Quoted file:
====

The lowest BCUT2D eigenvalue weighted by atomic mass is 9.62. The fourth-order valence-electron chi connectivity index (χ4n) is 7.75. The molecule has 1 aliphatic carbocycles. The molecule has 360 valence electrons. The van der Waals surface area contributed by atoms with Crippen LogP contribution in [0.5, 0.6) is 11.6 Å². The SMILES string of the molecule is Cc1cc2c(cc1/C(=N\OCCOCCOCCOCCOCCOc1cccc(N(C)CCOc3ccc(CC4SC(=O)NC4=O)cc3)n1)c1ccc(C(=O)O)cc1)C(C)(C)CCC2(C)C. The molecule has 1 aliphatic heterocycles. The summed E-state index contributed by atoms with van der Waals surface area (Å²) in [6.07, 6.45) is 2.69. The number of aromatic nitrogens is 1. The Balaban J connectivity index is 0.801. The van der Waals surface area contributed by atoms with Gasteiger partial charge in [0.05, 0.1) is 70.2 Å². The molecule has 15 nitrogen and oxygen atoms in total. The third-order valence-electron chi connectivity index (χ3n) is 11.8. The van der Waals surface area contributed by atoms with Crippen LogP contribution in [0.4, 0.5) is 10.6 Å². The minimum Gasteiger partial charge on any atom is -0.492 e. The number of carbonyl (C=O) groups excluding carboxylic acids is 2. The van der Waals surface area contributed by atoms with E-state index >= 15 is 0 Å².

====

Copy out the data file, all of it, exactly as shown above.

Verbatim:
The lowest BCUT2D eigenvalue weighted by atomic mass is 9.62. The fourth-order valence-electron chi connectivity index (χ4n) is 7.75. The molecule has 1 aliphatic carbocycles. The molecule has 360 valence electrons. The van der Waals surface area contributed by atoms with Crippen LogP contribution in [0.5, 0.6) is 11.6 Å². The SMILES string of the molecule is Cc1cc2c(cc1/C(=N\OCCOCCOCCOCCOCCOc1cccc(N(C)CCOc3ccc(CC4SC(=O)NC4=O)cc3)n1)c1ccc(C(=O)O)cc1)C(C)(C)CCC2(C)C. The molecule has 1 aliphatic heterocycles. The summed E-state index contributed by atoms with van der Waals surface area (Å²) in [6.07, 6.45) is 2.69. The number of aromatic nitrogens is 1. The Balaban J connectivity index is 0.801. The van der Waals surface area contributed by atoms with Gasteiger partial charge in [0.05, 0.1) is 70.2 Å². The molecule has 15 nitrogen and oxygen atoms in total. The third-order valence-electron chi connectivity index (χ3n) is 11.8. The van der Waals surface area contributed by atoms with Crippen LogP contribution in [0.4, 0.5) is 10.6 Å². The minimum Gasteiger partial charge on any atom is -0.492 e. The number of carbonyl (C=O) groups excluding carboxylic acids is 2. The van der Waals surface area contributed by atoms with E-state index >= 15 is 0 Å².